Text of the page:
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Michael Colefield is unwillingly thrust into the nightmarish world of vampires when he discovers a secret government organisation operating undercover within the police when his friend Jack disappears under suspicious circumstances on the eve of his wedding. Written by
Mark Smith <email@example.com>
I think Hollywood has forgotten how to do vampires. I grew up watching gothic, quasi-religious Hammer Horror films from good olde England. But, sadly, period pieces are no longer popular...neither are positive depictions of religion, for that matter. The days of Dracula stalking through Victorian London and being repelled by crosses are over. Nowadays, we get scantily clad teenage girls or George Clooney kicking vampire butt with kung fu and shotguns. It's been a long, long downward spiral for the lords of the Undead.
And yet, every once in a while, I ferret out a little vampire gem. The "Ultraviolet" DVD set was gathering dust on my brother's shelf when I decided to give it a whirl late one night. I didn't get hooked right away; the direction in episode one is a bit disjointed, and the first modern day vampire looks cheesy. But, ten minutes in, I found myself starting to care about the characters. They got me.
This, my friends, is how to do vampires today. Religion is acknowledged, but is not an overwhelming force. Modern technology is used to combat the vampires more effectively, but they're still formidable foes - so you won't see them overcome with holy water-filled Super Soakers. In fact, "Ultraviolet" consistently plays to the vampires' strengths. They're subtle, stealthy, and seductive...like vampires should be. In too many recent films, they've been depicted as zombie-like "shock" troops; here, they're back in best scheming form. After all, if you live forever, you have lots of time to make elaborate plans...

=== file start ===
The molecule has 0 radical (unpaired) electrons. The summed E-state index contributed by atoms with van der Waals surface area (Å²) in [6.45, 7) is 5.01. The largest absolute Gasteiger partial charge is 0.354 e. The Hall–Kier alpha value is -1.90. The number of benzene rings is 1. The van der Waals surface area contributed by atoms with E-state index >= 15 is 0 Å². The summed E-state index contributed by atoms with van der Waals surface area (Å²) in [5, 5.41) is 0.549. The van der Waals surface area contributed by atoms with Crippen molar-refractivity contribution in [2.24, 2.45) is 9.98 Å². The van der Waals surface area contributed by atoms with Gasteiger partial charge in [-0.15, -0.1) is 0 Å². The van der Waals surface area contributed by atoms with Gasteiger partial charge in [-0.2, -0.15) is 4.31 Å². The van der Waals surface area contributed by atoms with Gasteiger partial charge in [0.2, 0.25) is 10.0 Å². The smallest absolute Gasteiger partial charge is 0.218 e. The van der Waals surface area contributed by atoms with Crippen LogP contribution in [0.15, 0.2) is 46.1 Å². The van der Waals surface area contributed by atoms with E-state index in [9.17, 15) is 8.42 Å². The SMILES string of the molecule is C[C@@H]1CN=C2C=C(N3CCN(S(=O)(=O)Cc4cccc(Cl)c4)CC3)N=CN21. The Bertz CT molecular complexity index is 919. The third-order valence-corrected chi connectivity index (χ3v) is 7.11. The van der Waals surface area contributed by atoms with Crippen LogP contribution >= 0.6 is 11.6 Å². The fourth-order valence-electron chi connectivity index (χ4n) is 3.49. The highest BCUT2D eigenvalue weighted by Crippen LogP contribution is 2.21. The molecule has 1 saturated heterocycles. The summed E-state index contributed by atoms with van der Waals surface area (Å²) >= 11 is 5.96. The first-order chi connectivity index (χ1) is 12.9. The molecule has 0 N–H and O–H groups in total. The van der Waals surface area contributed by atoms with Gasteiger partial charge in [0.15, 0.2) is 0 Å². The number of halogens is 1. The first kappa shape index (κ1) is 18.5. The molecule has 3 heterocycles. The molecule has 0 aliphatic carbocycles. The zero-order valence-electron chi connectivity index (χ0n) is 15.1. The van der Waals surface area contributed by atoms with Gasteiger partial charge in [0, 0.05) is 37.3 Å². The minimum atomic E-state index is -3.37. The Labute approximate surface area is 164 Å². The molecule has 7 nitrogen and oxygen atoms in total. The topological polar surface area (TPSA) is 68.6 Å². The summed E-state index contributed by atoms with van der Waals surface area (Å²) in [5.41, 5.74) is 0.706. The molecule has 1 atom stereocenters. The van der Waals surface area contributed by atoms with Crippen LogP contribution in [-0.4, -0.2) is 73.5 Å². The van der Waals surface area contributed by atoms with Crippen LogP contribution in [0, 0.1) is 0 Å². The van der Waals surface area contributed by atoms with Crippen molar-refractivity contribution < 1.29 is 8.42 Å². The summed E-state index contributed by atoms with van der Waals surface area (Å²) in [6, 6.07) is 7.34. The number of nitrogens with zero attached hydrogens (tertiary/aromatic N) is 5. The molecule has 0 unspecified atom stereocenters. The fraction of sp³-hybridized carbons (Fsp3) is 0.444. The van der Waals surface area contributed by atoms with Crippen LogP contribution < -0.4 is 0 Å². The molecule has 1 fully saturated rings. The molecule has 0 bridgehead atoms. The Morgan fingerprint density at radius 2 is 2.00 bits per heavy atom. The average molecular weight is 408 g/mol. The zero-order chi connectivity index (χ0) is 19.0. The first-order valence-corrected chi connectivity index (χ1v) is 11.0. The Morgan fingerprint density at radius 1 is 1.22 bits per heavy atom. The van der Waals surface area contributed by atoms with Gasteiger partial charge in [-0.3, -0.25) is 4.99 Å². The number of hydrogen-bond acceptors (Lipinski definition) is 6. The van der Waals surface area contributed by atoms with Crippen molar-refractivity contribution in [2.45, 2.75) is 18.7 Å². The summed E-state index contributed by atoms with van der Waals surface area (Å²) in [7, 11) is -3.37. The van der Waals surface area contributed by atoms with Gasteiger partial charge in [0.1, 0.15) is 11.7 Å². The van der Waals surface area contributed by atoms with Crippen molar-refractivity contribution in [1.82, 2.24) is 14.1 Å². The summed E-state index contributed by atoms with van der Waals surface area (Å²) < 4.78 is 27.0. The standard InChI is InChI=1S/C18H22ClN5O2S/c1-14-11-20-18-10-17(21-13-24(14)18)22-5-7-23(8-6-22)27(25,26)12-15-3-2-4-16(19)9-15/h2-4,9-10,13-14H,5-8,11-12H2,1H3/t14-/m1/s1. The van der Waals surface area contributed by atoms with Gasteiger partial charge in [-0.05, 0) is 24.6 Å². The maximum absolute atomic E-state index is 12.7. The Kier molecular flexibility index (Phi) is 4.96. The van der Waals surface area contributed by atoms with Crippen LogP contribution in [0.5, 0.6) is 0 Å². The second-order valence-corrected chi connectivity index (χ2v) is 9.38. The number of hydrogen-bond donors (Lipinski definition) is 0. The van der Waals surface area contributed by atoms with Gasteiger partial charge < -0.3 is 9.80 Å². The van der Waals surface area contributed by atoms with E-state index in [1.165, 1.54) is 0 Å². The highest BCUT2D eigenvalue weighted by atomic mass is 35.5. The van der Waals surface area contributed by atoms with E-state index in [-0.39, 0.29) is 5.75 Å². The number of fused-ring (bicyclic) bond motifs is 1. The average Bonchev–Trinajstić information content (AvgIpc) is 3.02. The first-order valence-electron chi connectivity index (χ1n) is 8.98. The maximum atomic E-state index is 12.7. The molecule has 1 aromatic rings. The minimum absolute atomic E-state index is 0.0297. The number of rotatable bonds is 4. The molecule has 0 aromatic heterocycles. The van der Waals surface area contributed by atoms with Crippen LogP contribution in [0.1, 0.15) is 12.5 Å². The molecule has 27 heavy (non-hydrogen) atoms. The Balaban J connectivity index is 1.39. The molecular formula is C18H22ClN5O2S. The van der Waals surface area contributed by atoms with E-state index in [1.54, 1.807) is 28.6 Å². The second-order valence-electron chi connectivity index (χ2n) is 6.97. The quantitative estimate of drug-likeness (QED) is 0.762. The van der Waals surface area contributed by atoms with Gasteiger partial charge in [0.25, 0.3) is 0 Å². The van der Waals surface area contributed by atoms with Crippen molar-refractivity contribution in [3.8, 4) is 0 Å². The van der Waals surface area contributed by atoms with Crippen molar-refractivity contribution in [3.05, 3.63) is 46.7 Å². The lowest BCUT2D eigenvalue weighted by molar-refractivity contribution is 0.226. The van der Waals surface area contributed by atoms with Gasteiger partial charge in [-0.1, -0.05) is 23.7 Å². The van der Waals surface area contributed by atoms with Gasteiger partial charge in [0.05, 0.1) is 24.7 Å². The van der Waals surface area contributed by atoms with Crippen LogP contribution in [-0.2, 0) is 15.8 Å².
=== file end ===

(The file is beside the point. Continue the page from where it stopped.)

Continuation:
Not much by way of special effects here, but they're not really needed. There are some truly great suspense segments (particularly in episode five), and the acting is solid all around. I don't really think Jack Davenport ("Coupling") is miscast, as one other commentator suggested; he makes a good everyman.
The closest American counterpart to "Ultraviolet" is "The X-Files," but the investigations in that show just didn't seem realistic to me. The police and medical procedures in "Ultraviolet" are, on the surface, more authentic. They're probably still bogus, but at least they're not *as* bogus.
Sadly, the Brits only made one six-episode season, and creator Joe Ahearne says he pretty much got his message across in that short time. So, if you have six free hours to watch the best vampire entertainment in years, go to it!
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